Posted On March 22, 2020
We are in the midst of a fire sale, and if fear has been steering you clear of entering the market, read carefully.
Equities, whether we are talking index funds, mutual funds, stocks, ETFs or whatever else you may be investing in, are on sale. What does this mean? It means you can buy the SAME AMOUNT of equities for a fraction of what you were previously. What this also means is that you would be selling those equities for a fraction of what you may have bought them for.
If you think that COVID-19 will be the end of the stock market (and in turn, the entire US economy) I urge you to sell, sell everything. I want you to sell your house and your car and build a fallout shelter, also get your hands on some gold because I hear that would be the next currency. Get a crank FM radio and listen closely over the next several years as those stocks that you sold soar in price as the market recovers.
I’m not here to give financial advice, but I will lay out my game plan and my reasoning. Let’s do this in chronological order starting with the pre-bear market phase.
Step 1.) Invest heavily.
This is our default. In my family, we don’t just invest, we invest in excess. We invest in our own future by investing every dollar that we can.
Step 2.) Watch those investments drop 30% and more
We try not to watch it, but that same voice that makes us take a second whiff of the smell of skunk makes us open our accounts one by one and get ready for the blood pressure spike.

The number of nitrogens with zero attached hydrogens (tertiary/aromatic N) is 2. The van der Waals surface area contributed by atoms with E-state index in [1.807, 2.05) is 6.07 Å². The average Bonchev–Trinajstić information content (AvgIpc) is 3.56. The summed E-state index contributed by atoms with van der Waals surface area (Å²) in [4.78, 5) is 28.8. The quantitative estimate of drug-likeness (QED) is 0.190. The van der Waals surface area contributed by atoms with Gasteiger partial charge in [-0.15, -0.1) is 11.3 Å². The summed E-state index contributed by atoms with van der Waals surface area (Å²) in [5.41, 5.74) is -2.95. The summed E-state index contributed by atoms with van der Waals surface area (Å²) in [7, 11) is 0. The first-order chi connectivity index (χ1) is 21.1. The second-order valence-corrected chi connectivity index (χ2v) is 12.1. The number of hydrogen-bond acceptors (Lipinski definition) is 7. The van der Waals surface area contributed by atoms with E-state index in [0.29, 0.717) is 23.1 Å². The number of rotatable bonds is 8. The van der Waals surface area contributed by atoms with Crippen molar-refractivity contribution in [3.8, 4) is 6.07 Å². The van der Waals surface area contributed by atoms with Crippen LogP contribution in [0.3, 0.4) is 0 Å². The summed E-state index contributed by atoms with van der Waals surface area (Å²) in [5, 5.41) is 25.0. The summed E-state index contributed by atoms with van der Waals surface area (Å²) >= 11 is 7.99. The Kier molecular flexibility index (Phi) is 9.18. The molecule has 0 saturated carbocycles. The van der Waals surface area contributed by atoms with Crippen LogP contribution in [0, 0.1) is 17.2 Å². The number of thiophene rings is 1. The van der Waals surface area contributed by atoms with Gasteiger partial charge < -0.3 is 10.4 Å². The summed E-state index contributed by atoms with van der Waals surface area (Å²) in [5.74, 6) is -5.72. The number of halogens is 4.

Step 3.) Find that inner calm
After seeing all of that red and going full clench, I open up my Headspace app which I highly recommend to the new investor (no sponsorships here) and breath. It’ll be okay.
Step 4.) Find a way to decrease my cost of living.
Now that I’ve gotten my blood pressure lower than my tire pressure, I realize I need to spend less than I do. “But where CPT CashFlow? Where do we cut this ‘excess’ spending?” Great question and my answer to you is, are any of us truly optimized? Is there nothing that we can cut? Maybe the cup of coffee every morning? Perhaps taking that Headspace membership and sticking to the 10 free sessions? Do I really need collision insurance?
Step 5.) Invest more.
Having cut the frivolous expenses many of us deem ‘necessary,’ we can deposit our freshly increased gap (see The Space Between for the deets on that) into our investment accounts. I personally use Robinhood because I find it to be the easiest to use on my phone and I don’t need all of the fancy graphs for long term investing (we’ll get more into that in a later post.)
We can loop back to step 1 with our new baseline of expenses.
Remember, unless you are within a few years of retirement (like less than 2-3), a stock market drop is GREAT news. If you haven’t been investing, that’s totally fine, start. Now is the absolute best time to start investing. Don’t wait, don’t look for the bottom. If you wait for the market to hit the bottom you will end up missing it and paying more, just start loading it up as quickly as you can. If you want to dollar cost average built-up savings, although statistically will decrease profits, that is okay, as long as you are putting it in at a significant rate (I would plan on it all being in an investment account within the year).
Times seem pretty dark right now, but there can always be a silver lining. If you can set yourself up now, future you will thank current you.
“Every decade or so, dark clouds will fill the economic skies, and they will briefly rain gold. When downpours of that sort occur, it’s imperative that we rush outdoors carrying washtubs, not teaspoons. And that we will do.”Warren Buffett